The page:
Quaker Cauliflower with Cheese (1954)

  • 1 medium cauliflower
  • 1 cup julienne carrots
  • 2 cups hot milk
  • 1 cup grated cheddar cheese (sharp)
  • 2 tbspns butter
  • Bread crumbs, browned and buttered
  • 1 tspn flour
  • Salt and pepper to taste
Cook cauliflower in boiled milk until tender, about 12 minutes. Cook carrots in small amount of salted water until tender.  

Make cheese sauce by melting butter in a sauce pan, adding flour, salt, pepper, and milk from cooking the cauliflower. Stir well until thickened.  

Place cauliflower in center of shallow baking dish, and place carrots around sides. Pour on cheese sauce, cover with bread crumbs, and place in hot oven for a few minutes. Serve immediately.

(Origin - "The Quaker Cook Book" by the Women's Auxiliary of the High Point Friends Meeting of HIgh Point, North Carolina, 1954.)

Other Recipes from "The Quaker Cook Book"

Quaker Pear Relish (1954)

Quaker Mince Meat for Pies (1954)


Tuesday, October 7, 2014

New Orleans Eggplant Au Gratin with Bacon (1975)

  • 1/2 lb lean sliced bacon
  • 1 medium eggplant, peeled and sliced 1/3-inch thick
  • 1/2 lb Swiss cheese, julienned
  • 1 large onion, thinly sliced
  • 1 tbspn fresh parsley, finely minced
  • 1 tspn dried marjoram
  • 3/4 tspn freshly ground black pepper
  • 1/2 tspn salt
  • 1/3 cup hot water
Put the bacon slices flat in a large heavy skillet. Turn the heat to low, then raise to medium after a few minutes.  When the bacon barely begins to turn brown, place the eggplant slices between the pieces of bacon, and cook slowly over low heat.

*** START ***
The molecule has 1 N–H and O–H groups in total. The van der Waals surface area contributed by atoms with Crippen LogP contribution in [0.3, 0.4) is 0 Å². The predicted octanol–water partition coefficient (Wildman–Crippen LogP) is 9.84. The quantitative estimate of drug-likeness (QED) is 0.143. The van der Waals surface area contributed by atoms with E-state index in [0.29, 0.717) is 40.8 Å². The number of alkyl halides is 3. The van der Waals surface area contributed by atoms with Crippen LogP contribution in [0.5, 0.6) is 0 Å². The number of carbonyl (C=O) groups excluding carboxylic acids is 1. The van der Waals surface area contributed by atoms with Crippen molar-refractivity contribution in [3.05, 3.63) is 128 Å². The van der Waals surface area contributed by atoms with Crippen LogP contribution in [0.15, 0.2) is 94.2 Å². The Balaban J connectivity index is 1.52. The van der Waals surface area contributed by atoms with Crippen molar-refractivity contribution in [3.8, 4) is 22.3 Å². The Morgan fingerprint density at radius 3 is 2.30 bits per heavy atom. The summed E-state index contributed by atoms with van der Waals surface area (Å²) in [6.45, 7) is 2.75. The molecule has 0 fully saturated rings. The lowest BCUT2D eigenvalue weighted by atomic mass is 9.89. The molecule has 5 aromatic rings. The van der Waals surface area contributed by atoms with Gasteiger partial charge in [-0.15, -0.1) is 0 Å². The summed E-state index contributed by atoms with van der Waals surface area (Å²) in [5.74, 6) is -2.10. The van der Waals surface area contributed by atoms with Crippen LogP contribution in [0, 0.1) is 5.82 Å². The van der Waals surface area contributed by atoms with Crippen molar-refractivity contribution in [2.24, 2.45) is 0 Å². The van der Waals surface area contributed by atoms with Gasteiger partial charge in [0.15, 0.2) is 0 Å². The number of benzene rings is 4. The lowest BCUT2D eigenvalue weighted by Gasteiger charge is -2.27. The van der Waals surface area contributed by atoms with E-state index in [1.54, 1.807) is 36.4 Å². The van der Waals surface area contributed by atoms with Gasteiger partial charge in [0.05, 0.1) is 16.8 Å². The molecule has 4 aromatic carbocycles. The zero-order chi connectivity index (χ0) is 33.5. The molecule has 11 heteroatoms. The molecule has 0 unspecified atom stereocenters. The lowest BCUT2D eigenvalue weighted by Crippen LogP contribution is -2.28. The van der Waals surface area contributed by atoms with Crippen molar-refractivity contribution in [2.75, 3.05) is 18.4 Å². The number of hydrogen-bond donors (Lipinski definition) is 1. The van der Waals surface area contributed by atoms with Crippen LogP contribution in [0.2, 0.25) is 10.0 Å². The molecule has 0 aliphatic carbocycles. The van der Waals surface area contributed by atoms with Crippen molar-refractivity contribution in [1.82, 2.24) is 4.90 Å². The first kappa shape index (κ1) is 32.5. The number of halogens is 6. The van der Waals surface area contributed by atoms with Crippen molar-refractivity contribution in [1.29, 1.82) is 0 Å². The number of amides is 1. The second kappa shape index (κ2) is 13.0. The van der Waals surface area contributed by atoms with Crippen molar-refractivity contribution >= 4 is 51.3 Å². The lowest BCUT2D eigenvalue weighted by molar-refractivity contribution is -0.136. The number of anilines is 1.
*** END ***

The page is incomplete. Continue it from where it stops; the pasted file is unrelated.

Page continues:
Add the onion, parsley, marjoram, pepper, and salt.  Raise the heat to high, and pour the hot water slowly into the skillet, around the sides.  (Don't pour it over the eggplant and bacon.) 

Quickly cover the skillet tightly, and lower the heat to medium.  Simmer for 20 minutes, or until the onions are tender, uncovering frequently to stir.  Meanwhile, preheat the broiler.  

Spoon the contents of the skillet evenly into 4 individual flameproof ramekins.  Place strips of Swiss cheese in a spoke-design on top of each ramekin.  Put the ramekins under the broiler about 4 to 5 inches from the heat.  Glaze until the cheese is melted and lightly browned, about 10 minutes.  Serves 4.

(Origin - "The New Orleans Cookbook: by Rima and Richard Collin, 1975.  Note - Rima Collin was founder of The New Orleans Cooking School. Richard Collin was famed as the New Orleans "Underground Gourmet.")